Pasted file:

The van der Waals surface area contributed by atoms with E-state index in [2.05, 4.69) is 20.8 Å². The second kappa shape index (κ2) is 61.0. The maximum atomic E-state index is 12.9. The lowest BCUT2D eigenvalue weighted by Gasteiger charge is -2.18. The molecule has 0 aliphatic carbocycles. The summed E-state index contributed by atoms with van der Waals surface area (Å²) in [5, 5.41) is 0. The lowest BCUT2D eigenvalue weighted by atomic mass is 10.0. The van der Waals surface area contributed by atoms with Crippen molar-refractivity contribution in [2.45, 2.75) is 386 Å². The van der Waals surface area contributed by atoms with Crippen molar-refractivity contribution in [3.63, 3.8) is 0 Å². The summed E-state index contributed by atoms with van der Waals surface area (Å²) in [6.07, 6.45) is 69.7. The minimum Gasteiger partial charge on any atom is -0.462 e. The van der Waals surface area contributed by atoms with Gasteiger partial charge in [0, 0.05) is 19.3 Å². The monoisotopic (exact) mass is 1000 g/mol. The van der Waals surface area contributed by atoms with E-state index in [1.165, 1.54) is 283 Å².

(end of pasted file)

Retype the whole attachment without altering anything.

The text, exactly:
The van der Waals surface area contributed by atoms with E-state index in [2.05, 4.69) is 20.8 Å². The second kappa shape index (κ2) is 61.0. The maximum atomic E-state index is 12.9. The lowest BCUT2D eigenvalue weighted by Gasteiger charge is -2.18. The molecule has 0 aliphatic carbocycles. The summed E-state index contributed by atoms with van der Waals surface area (Å²) in [5, 5.41) is 0. The lowest BCUT2D eigenvalue weighted by atomic mass is 10.0. The van der Waals surface area contributed by atoms with Crippen molar-refractivity contribution in [2.45, 2.75) is 386 Å². The van der Waals surface area contributed by atoms with Crippen molar-refractivity contribution in [3.63, 3.8) is 0 Å². The summed E-state index contributed by atoms with van der Waals surface area (Å²) in [6.07, 6.45) is 69.7. The minimum Gasteiger partial charge on any atom is -0.462 e. The van der Waals surface area contributed by atoms with Gasteiger partial charge in [0, 0.05) is 19.3 Å². The monoisotopic (exact) mass is 1000 g/mol. The van der Waals surface area contributed by atoms with E-state index in [1.165, 1.54) is 283 Å².